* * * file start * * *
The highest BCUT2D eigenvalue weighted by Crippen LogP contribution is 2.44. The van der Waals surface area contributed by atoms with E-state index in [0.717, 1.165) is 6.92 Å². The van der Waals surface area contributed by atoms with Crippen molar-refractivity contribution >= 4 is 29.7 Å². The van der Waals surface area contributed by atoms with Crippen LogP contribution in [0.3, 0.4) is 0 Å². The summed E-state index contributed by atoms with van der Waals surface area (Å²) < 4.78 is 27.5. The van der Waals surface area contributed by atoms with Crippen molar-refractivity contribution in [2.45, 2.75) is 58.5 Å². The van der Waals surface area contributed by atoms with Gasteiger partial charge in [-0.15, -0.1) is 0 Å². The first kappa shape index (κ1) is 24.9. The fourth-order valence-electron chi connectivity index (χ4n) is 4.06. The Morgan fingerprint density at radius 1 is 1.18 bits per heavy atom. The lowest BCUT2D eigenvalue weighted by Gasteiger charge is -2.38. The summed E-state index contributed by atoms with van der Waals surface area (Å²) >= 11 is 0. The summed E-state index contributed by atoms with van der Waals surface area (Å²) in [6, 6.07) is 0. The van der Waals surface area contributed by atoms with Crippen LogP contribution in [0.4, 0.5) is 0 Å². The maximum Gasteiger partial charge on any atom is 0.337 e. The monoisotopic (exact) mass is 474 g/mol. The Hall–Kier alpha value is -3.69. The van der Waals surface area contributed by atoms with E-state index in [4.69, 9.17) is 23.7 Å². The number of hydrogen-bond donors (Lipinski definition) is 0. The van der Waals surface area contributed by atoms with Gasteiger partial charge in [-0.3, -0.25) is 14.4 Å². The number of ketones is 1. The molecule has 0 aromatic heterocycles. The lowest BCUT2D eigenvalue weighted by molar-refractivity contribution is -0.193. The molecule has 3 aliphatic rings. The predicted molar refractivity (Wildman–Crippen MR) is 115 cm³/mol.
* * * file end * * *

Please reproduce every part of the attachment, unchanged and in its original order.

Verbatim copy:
The highest BCUT2D eigenvalue weighted by Crippen LogP contribution is 2.44. The van der Waals surface area contributed by atoms with E-state index in [0.717, 1.165) is 6.92 Å². The van der Waals surface area contributed by atoms with Crippen molar-refractivity contribution >= 4 is 29.7 Å². The van der Waals surface area contributed by atoms with Crippen LogP contribution in [0.3, 0.4) is 0 Å². The summed E-state index contributed by atoms with van der Waals surface area (Å²) < 4.78 is 27.5. The van der Waals surface area contributed by atoms with Crippen molar-refractivity contribution in [2.45, 2.75) is 58.5 Å². The van der Waals surface area contributed by atoms with Gasteiger partial charge in [-0.15, -0.1) is 0 Å². The first kappa shape index (κ1) is 24.9. The fourth-order valence-electron chi connectivity index (χ4n) is 4.06. The Morgan fingerprint density at radius 1 is 1.18 bits per heavy atom. The lowest BCUT2D eigenvalue weighted by Gasteiger charge is -2.38. The summed E-state index contributed by atoms with van der Waals surface area (Å²) >= 11 is 0. The summed E-state index contributed by atoms with van der Waals surface area (Å²) in [6, 6.07) is 0. The van der Waals surface area contributed by atoms with Crippen LogP contribution in [0.4, 0.5) is 0 Å². The maximum Gasteiger partial charge on any atom is 0.337 e. The monoisotopic (exact) mass is 474 g/mol. The Hall–Kier alpha value is -3.69. The van der Waals surface area contributed by atoms with E-state index in [4.69, 9.17) is 23.7 Å². The number of hydrogen-bond donors (Lipinski definition) is 0. The van der Waals surface area contributed by atoms with Gasteiger partial charge in [-0.3, -0.25) is 14.4 Å². The number of ketones is 1. The molecule has 0 aromatic heterocycles. The lowest BCUT2D eigenvalue weighted by molar-refractivity contribution is -0.193. The molecule has 3 aliphatic rings. The predicted molar refractivity (Wildman–Crippen MR) is 115 cm³/mol.